Egypt's top Muslim cleric on Sunday criticized Pope Benedict XVI's call for world leaders to defend Christians as interference in his country's affairs, the official MENA news agency reported.
The call, following a deadly church car-bombing in northern Egypt, was "unacceptable interference in Egypt's affairs," Ahmed al-Tayeb, the Grand Imam of Al-Azhar, the oldest Islamic seat of learning, told reporters.
"I disagree with the pope's view, and I ask why did the pope not call for the protection of Muslims when they were subjected to killings in Iraq?" he said at a news conference.
Benedict at a New Year's Mass at the Vatican appealed for the "concrete and constant engagement of leaders of nations" to protect Christians in the Middle East, in what he termed a "difficult mission."
In the wake of rising tension and "especially discrimination, abuse and religious intolerance which are today striking Christians in particular, I once again launch a pressing appeal not to give in to discouragement and resignation," he said.
Dozens of Christians gathered inside a cathedral compound on Sunday to demand the state and church do more to help them.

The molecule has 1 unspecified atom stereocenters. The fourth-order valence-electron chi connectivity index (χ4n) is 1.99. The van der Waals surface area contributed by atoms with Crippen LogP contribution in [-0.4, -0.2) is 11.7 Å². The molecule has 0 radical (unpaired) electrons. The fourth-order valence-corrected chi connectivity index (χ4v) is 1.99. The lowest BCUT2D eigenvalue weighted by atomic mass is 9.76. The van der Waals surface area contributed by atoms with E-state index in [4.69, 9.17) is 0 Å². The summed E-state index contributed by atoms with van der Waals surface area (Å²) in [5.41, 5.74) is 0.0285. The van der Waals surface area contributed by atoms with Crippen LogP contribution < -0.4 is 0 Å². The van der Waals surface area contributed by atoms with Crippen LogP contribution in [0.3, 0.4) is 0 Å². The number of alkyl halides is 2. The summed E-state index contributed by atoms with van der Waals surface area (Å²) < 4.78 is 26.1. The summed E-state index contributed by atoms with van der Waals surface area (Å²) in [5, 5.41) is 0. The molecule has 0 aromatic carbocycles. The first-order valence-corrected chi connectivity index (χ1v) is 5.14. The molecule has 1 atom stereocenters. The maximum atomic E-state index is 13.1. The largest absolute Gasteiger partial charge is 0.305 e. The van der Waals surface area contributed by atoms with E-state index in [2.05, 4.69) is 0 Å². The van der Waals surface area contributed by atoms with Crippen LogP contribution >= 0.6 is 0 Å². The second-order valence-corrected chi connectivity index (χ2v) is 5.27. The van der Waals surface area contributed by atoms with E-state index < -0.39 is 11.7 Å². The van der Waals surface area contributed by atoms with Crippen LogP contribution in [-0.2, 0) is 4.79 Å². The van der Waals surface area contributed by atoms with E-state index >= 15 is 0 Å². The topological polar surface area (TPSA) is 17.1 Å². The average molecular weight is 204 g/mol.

One protester, Nader Shenouda, said: "When there was a threat from al Qaeda a month or a month and a half ago, did the government have to wait till the disaster happens before they (the government) protect us?"
Their protest coincided with a meeting between Pope Shenouda III and Sheikh Tayeb, the head.
But several dozen Coptic protesters chanted at Tayeb: "We don't want you" and banged on his car as he left.
Tayeb, who renewed his condemnation of the New Year's Eve church bombing which cost 21 lives, said Azhar, the highest institute in Sunni Islam, would form a joint committee with the Coptic Church to resolve disputes between the communities.
The committee, which should begin its work in two weeks, will "discuss reasons for deterioration (in Muslim-Copt ties) and propose appropriate solutions," he said.
Christians make up about 10 percent of Egypt's 79 million people. Tensions often flare between Christians and Muslims over issues such as building churches or close relationships between members of the two faiths.
Analysts said the attack was on a much bigger scale than typical sectarian flare-ups but said laws that make it easier to build a mosque than a church, and similar causes of Christian complaint, meant such an attack would fuel sectarian tension.
"Right now Copts feel Muslims (as a whole) struck at them, rather than seeing it as a terrorist attack by one Muslim, and it is due to this ... feeling of discrimination," said Hisham Kassem, a publisher and rights activist.
Sectarian tensions have mounted throughout the past year, which began with a massacre of six Copts and a Muslim security man outside a church in a village of southern Egypt. Three Muslim men are on trial for that attack.
Copts, who make up about 10 percent of Egypt's 80-million people, complain of discrimination and have been the targets of sectarian attacks.